Impromtu Date Night in Great Barrington, MA [Travel]

The destination: Mango Lassi Ice Cream at SoCo Creamery

Friday August 26th, 2016

The day began rather late for us. We had some Blue Apron chilled chicken ramen for lunch and, shortly after, Dave crashed on the couch while I spent several hours (for some reason) rewriting our post on mead. Late afternoon descends upon us and Dave, reawakened and determined, exclaims, “I’m going out!” I blankly stare at him and respond, “Go out? (…) Where to?” “I don’t know,” he said, “Somewhere. Groceries, hiking, just somewhere!” I guess it really had been a rather unproductive day, void of interactions… “Can I come?” I asked, initially suspicious I’ll admit, but he was happy to have me join in.

And so we embarked on our car trip to… (!!!) Somewhere.

“How about ice cream?” We discussed, and mighty Google showed us SoCo Creamery in Great Barrington. Local, made from scratch. Sounds good!

On the way there, we came across a nature trail—there’s essentially a nature trail at every turn in the Berkshires—and with sunset creeping in on the horizon, we stopped the car and went for a pretty short, yet pleasantly active hike, with an alternating jog/run/walk-to-catch-your-breadth-’cause-you’re-so-out-of-shape pace. I especially love some of the hiking trails where you see the elderly couples and their dogs going for a hike on weekend mornings. It truly awakens a sense of inner balance and tranquility, if we want to go a bit new-agey on this post.

A prominent wild mushroom by a nature trail in the Berkshires
Rare shot of Bigfoot! (Also known as “Dave” in the Berkshires)

Besides the beautiful summer landscapes of the mountains, another sight you can’t miss includes the various churches spread throughout the area, standing tall with stunning facades of wood or stone and stained glass windows. I often forget to actually read the signs declaring what religion/denomination they belong to. (I unfortunately missed out on several shots of other churches and buildings on that evening’s drive. I proved too slow to make any proper captures with my cellphone camera as Dave drove by…)

Beautiful church structure during sunset in downtown Great Barrington

At last, we arrive in downtown. I immediately recognize the street as I had seen it on Google Images when I was first moving into the Berkshires—here’s one of the most recognizable ones, posted by the Boston Globe. Even if you live in other areas of the Berkshires, this quaint little street makes you feel as if you’re somewhere else in the country, or perhaps even in a little European town in the mountains.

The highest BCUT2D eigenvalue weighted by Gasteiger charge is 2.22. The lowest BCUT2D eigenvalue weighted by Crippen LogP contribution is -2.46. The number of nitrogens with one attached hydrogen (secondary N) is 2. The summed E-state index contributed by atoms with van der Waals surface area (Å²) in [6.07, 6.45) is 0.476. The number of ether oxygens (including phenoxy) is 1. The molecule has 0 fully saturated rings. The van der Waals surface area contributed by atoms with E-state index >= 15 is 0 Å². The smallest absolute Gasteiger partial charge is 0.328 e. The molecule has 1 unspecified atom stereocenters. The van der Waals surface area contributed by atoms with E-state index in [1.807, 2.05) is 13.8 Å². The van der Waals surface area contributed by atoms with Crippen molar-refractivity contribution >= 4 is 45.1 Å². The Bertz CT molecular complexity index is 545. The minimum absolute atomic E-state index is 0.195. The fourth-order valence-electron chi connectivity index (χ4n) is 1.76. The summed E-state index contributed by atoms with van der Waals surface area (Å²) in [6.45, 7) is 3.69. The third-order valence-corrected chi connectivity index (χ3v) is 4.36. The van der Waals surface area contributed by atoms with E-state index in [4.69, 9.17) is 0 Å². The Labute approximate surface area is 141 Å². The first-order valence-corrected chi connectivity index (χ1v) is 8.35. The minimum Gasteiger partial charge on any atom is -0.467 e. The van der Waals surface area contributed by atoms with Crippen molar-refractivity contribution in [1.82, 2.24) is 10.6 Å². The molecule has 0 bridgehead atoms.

We park past the small theater, pass a restaurant exuding the delicious scent of pizza ovens, and finally, we get to SoCo!

SoCo Creamery. Oh yeah.

We accidentally ordered two cones of Mango Lassi ice cream* instead of ordering different flavors to try them out, but sincerely, we had no regrets. This is one of the best ice creams we’ve had in a looooooong time. Usually, I find that ice creams reach a point of over-sweetness before I’m able to finish them. Not this one. This ice cream was subjected to my weird habit of biting my way through ice cream, (usually only done when I truly enjoy an ice cream). Not a drop was left. You could feel a great yet subtle balance of the mango and the delicious dairy in the constitution of the ice cream. I don’t think I can expand on how much of a crush I’ve developed for this food item.

SoCo Creamery’s Mango Lassi Ice Cream. Warning: Withdrawal symptoms might ensue.

Of course, no date night is complete without a visit to the local culinary store. We went to The Chef’s Shop, just a bit higher up in the same street as SoCo.

For your kitchenware needs: The Chef’s Shop in Great Barrington

The focus of our search: a mandolin, since Dave had been wanting one for months on end. We went with OXO Good Grips since, while the store lady said she blindly recommends Benriner for its quality and reliability—besides the fact that I love everything Japanese-made—OXO has the stand and it’s a bit more user friendly, so we went with the latter as our first mandolin purchase.